As the protestors continued to make noise through the event several scuffles broke out.
Scuffles between supporters and opponents of Hungarian Prime Minister Viktor Orban disrupted a state commemoration of the 60th anniversary of the 1956 anti-Soviet uprising in Budapest Sunday.
Orban's address to a crowd estimated by an AFP photographer at around 15,000 in front of parliament was met by the sound of whistles and air-horns from several hundred protestors gathered at the fringe of the event.
As the protestors continued to make noise through the event, which was also addressed by Polish president Andrzej Duda, several scuffles broke out.
A prominent Hungarian historian Krisztian Ungvary, who stood among the protestors, was struck in the face by an unknown assailant.
The anniversary of the failed uprising against Soviet rule after which 200,000 Hungarian refugees fled the country has brought into focus criticism of Orban over his stance on refugees and migration.
The 53-year-old premier, in power since 2010, has been one of the European Union's loudest critics of the bloc's immigration policy.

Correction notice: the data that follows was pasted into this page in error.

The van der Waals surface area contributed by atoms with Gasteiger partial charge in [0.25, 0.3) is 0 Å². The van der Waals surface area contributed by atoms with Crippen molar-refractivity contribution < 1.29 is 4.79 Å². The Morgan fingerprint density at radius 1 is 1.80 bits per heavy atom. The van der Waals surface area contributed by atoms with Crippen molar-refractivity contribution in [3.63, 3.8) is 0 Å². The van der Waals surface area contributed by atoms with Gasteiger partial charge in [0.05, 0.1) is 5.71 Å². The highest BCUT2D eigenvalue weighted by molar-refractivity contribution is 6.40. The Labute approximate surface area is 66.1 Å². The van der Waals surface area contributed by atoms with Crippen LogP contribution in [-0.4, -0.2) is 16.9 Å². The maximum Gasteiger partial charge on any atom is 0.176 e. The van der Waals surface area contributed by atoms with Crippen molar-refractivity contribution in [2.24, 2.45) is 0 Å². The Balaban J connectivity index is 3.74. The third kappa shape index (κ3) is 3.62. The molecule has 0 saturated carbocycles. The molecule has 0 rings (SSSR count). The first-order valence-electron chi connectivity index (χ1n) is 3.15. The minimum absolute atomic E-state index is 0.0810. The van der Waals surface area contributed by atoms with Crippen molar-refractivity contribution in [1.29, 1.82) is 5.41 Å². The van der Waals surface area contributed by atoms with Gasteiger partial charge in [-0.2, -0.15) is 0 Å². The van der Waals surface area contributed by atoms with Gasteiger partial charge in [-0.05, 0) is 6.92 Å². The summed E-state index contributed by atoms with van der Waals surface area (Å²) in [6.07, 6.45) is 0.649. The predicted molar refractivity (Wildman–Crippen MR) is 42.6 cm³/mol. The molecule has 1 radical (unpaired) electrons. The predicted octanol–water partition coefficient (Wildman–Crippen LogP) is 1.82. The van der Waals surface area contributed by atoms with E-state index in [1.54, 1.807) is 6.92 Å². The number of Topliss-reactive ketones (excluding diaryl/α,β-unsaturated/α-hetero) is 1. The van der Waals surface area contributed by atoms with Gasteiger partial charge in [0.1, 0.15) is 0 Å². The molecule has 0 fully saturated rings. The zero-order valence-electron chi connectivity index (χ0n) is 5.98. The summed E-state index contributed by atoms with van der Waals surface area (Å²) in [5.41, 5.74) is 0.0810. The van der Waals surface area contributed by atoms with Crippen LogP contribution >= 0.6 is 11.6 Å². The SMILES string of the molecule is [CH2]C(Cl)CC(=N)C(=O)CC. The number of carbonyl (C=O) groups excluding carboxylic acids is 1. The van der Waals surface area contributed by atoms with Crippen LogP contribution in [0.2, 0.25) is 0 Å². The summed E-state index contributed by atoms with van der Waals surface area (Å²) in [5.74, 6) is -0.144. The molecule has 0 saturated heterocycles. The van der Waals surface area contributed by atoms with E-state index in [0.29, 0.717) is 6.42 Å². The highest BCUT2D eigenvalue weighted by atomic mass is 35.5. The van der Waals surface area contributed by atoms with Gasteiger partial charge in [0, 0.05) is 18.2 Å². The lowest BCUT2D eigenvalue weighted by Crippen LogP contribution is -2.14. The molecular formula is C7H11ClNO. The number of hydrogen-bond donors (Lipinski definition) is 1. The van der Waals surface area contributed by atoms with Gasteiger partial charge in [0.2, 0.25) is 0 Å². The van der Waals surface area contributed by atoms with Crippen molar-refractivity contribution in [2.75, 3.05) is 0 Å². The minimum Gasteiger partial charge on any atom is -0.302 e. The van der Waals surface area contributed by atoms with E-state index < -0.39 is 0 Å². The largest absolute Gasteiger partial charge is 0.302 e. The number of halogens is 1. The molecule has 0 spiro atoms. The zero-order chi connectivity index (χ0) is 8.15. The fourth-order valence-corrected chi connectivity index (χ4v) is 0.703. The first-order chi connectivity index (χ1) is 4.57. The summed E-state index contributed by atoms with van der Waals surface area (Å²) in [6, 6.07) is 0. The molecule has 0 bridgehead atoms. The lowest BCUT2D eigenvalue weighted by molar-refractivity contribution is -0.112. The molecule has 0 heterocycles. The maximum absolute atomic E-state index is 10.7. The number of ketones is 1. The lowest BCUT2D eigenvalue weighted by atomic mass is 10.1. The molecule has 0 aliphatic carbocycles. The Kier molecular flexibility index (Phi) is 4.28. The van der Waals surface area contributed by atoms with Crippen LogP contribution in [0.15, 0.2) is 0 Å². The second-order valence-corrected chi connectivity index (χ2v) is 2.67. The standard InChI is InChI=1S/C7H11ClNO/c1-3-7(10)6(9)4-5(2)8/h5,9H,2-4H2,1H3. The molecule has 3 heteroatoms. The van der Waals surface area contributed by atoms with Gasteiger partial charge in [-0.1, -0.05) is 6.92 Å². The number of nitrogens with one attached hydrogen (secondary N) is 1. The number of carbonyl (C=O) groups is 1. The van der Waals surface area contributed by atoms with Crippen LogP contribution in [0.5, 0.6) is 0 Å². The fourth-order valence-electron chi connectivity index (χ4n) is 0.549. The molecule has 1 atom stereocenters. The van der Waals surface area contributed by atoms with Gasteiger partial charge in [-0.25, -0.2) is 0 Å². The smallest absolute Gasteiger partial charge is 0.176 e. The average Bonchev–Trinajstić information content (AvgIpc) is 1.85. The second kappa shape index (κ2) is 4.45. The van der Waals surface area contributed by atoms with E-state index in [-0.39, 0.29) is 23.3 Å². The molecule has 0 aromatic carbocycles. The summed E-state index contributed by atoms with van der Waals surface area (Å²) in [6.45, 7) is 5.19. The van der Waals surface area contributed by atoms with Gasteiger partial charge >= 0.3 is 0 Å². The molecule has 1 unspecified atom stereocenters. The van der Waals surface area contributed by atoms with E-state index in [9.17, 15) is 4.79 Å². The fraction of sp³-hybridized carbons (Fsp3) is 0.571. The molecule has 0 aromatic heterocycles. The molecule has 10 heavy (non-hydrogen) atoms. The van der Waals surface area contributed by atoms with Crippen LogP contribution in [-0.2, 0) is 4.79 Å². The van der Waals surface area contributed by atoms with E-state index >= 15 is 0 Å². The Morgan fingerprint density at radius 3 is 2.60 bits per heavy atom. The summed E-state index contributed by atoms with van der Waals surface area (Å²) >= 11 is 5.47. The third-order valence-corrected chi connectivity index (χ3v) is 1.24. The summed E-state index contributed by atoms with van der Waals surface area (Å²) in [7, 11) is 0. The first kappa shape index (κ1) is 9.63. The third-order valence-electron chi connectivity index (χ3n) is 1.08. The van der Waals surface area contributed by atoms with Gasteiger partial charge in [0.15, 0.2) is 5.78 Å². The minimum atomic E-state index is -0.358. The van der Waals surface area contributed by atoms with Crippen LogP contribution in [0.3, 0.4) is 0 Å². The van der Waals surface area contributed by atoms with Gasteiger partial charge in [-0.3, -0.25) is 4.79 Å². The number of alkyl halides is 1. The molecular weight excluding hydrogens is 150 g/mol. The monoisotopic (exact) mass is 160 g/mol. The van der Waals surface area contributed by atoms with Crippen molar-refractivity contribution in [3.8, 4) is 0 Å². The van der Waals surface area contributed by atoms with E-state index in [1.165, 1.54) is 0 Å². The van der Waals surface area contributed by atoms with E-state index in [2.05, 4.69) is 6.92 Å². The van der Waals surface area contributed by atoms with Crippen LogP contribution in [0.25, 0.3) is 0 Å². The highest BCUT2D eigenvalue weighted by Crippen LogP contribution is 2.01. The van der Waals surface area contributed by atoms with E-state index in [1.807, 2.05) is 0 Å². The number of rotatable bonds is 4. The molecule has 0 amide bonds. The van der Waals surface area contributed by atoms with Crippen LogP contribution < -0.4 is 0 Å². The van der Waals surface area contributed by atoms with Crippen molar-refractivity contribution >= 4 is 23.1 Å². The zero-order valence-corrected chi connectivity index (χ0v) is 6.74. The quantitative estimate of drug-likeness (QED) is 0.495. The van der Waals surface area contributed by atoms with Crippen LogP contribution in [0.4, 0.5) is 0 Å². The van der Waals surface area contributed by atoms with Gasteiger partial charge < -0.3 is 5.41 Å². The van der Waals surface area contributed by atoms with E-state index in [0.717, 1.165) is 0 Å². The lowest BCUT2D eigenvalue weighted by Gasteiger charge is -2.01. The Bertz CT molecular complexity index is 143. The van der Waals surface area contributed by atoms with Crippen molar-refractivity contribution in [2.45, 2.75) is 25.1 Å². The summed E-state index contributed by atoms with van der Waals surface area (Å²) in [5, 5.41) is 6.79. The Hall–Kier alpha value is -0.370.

Portraying himself as both a defender of Hungary and Europe against the influx into the EU of mostly Muslim migrants since 2015, Orban built razor-wire fences on the country's southern borders.
During his speech Orban said Hungary's geographical position "pushes it from time to time in the current of decisive debates on Europe's future".
"There was a time when we allowed the opening of borders so that Germans could meet with Germans, now in 2016 we had to close borders," he said.
Orban also held a referendum last month over the EU's plan to redistribute refugees around the bloc, and has moved to include in the constitution a ban on the settlement of "alien population".
On October 23 1956, the armed uprising against Soviet communist rule erupted after authorities opened fire on peaceful demonstrators.
After a retreat by Soviet troops signalled an apparent victory by the rebels, the Soviets returned in early November dooming the revolt to a swift defeat.
Hundreds were executed in its aftermath including Imre Nagy, a reform-minded communist leader who moved to withdraw Hungary from the Soviet bloc.
Political demonstrations are often held on the October 23 anniversary.
In 2006, the most serious street disturbances since 1956 broke out after right-wing protestors fought fierce battles with police.